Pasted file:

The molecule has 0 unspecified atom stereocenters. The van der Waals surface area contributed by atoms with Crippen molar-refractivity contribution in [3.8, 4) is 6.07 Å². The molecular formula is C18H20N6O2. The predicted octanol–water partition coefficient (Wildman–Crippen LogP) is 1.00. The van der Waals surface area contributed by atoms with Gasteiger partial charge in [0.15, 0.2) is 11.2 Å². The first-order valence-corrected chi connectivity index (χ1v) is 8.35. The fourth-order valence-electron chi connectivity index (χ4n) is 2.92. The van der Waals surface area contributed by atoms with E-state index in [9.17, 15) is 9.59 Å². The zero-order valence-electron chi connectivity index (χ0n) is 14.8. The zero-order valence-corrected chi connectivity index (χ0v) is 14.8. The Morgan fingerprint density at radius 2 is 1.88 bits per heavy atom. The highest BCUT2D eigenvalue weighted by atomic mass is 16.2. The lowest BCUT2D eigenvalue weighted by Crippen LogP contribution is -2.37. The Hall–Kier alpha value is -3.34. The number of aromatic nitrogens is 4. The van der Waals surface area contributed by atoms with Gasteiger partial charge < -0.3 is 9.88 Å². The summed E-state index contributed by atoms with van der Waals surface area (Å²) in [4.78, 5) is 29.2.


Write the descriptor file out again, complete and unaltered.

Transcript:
The molecule has 0 unspecified atom stereocenters. The van der Waals surface area contributed by atoms with Crippen molar-refractivity contribution in [3.8, 4) is 6.07 Å². The molecular formula is C18H20N6O2. The predicted octanol–water partition coefficient (Wildman–Crippen LogP) is 1.00. The van der Waals surface area contributed by atoms with Gasteiger partial charge in [0.15, 0.2) is 11.2 Å². The first-order valence-corrected chi connectivity index (χ1v) is 8.35. The fourth-order valence-electron chi connectivity index (χ4n) is 2.92. The van der Waals surface area contributed by atoms with E-state index in [9.17, 15) is 9.59 Å². The zero-order valence-electron chi connectivity index (χ0n) is 14.8. The zero-order valence-corrected chi connectivity index (χ0v) is 14.8. The Morgan fingerprint density at radius 2 is 1.88 bits per heavy atom. The highest BCUT2D eigenvalue weighted by atomic mass is 16.2. The lowest BCUT2D eigenvalue weighted by Crippen LogP contribution is -2.37. The Hall–Kier alpha value is -3.34. The number of aromatic nitrogens is 4. The van der Waals surface area contributed by atoms with Gasteiger partial charge < -0.3 is 9.88 Å². The summed E-state index contributed by atoms with van der Waals surface area (Å²) in [4.78, 5) is 29.2.